SJMHS Physical Medicine Advances 2009

Jon M. Wardner, M.D.

Dr. Wardner is a practicing physician at Associates in Physical Medicine & Rehabilitation.

When Physical Medicine and Rehabilitation (PM&R) was established as a board-certified specialty in 1947, its primary mission was to rehabilitate servicemen injured during World War II. Over the ensuing six decades, the specialty has grown in size and scope, but its focus has remained on restoring function lost through injury, illness or disease. Now in the 21st century, the essence of physiatry is the evaluation, treatment and rehabilitation of nerve, muscle, bone and joint conditions. Some of the more common conditions we see are the various regional pain disorders: back, neck, upper and lower extremity pain; myofascial pain syndrome; fibromyalgia syndrome; tendonitis, bursitis and arthritis; sprains and strains; and athletic, work and auto injuries. Physiatrists routinely treat nerve entrapments such as carpal tunnel syndrome, ulnar neuropathy and footdrop; central nervous system disorders, including stroke, cerebral palsy, multiple sclerosis, traumatic brain injury, encephalopathy and spinal cord injury; neuromuscular conditions such as polio, muscular dystrophies and peripheral neuropathy; and limb amputations.

In recent years, the range of available treatments under PM&R at SJMHS has expanded to include prolotherapy, ultrasound guidance, medical acupuncture, viscosupplementation, botulinum toxin therapy and intrathecal baclofen therapy. This article will outline the highlights of these treatments, which have significantly enhanced our ability to promote healing and improved function in our patients.


This treatment is indicated for lax ligaments, joint capsule and tendons. Irritants—dextrose and saline—are injected into ligament and tendon structures. This creates an inflammatory reaction that stimulates the healing process. New collagen is laid down, strengthening the lax soft tissues, and leading to decreased joint pain and increased functional mobility.

Ultrasound Guidance

The use of ultrasound to guide injections of joint, bursa, tendon sheath, muscle and nerve can greatly enhance the precise placement of cortisone, PRP and other agents in the targeted tissues.

Medical Acupuncture

This ancient Chinese method is used in PM&R to treat chronic pain syndromes and to promote function. Needles are inserted at precise acupuncture sites, and then heat or electrical stimulation is applied. The classical Chinese explanation of acupuncture’s mechanism is the release of obstructions in the energy “meridians” that flow through the body and along its surface. The modern scientific explanation is the stimulation of endorphins, hormones and neurochemicals, resulting in analgesia, emotional well-being and promotion of healing.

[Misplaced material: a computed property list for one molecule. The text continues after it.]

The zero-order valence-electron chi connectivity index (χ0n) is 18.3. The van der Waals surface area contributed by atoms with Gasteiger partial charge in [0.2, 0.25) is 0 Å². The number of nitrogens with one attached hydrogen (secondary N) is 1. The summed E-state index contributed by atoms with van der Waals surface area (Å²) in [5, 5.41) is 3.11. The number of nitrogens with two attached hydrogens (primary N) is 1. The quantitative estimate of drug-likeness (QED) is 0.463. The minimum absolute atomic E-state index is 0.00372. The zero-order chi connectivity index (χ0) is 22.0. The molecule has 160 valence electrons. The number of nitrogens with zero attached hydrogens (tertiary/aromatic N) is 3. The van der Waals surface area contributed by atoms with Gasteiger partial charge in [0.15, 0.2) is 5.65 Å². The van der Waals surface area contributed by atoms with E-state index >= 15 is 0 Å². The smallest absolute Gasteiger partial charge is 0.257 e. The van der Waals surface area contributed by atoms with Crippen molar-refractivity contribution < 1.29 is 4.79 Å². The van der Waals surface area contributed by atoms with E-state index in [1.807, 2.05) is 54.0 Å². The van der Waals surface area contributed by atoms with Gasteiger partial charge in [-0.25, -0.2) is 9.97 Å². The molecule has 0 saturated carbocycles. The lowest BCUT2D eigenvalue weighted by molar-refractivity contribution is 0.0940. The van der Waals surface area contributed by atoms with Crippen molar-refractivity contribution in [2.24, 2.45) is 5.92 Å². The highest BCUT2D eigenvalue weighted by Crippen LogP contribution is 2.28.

This treatment is indicated for mild to moderate osteoarthritis of the knee. It involves the injection of supplemental synovial fluid, which provides lubrication and shock absorption for the joint. A series of 1–5 injections may be required, depending on the patient’s clinical/functional situation and the specific agent. Outcomes include pain score reduction and improved tolerance of daily activities.

Botulinum Toxin Therapy

Although botulinum toxin receives much media coverage for its cosmetic applications, we use this agent in PM&R to manage dystonia and spacticity. Common dystonias include spasmodic torticollis, writer’s cramp and hemifacial spasm. Spasticity is a velocity-dependent increase in muscle tone caused by upper motor neuron disorders such as stroke, cerebral palsy, traumatic brain injury and multiple sclerosis. Botlinum toxin, injected intramuscularly with EMG guidance, binds to motor nerve endings at the neuromuscular junction, inhibiting the release of acetylcholine and thereby decreasing muscle tone. It is a useful adjunct to other spasticity treatments, including oral medications, orthoses and therapeutic exercise. The duration of effect is typically three to four months after each injection.

Motor Point Blocks

Another agent used by physiatrists for decades to treat spasticity is phenol. When injected into motor points or pure motor nerve branches, this alcohol causes demyelination and denervation, resulting in significant and sustained reduction in muscle spasticity.

Intrathecal Baclofen Therapy

For patients with severe muscle spasticity involving multiple muscle groups, ITB therapy is an established treatment approved by the FDA in 1982. Baclofen is a GABA agonist which works at the spinal cord level. The intrathecal route of delivery avoids the sedation and generalized weakness which can be experienced by patients taking oral baclofen. The first step is a one-day ITB trial, consisting of a lumbar puncture and administration of an intrathecal bolus of baclofen, followed by several hours of serial examinations and monitoring. If the trial is successful, the patient is scheduled for ITB pump implantation by Neurosurgery, after which the pump is managed, adjusted and periodically refilled by the PM&R team.

Other Established PM&R Services

Electrodiagnostic evaluation—electromyography and nerve conduction studies—has been an integral part of PM&R since the 1950s. Other standard physiatric treatments include cortisone injections of trigger points, joints, bursae and tendon sheaths, instruction in tailored individual exercise programs and functional assessments. Physiatrists routinely assist injured workers and their employers to facilitate successful return-to-work strategies. PM&R doctors also are experts in the prescription of orthotics, prosthetics, assistive devices, wheelchairs and other DME.

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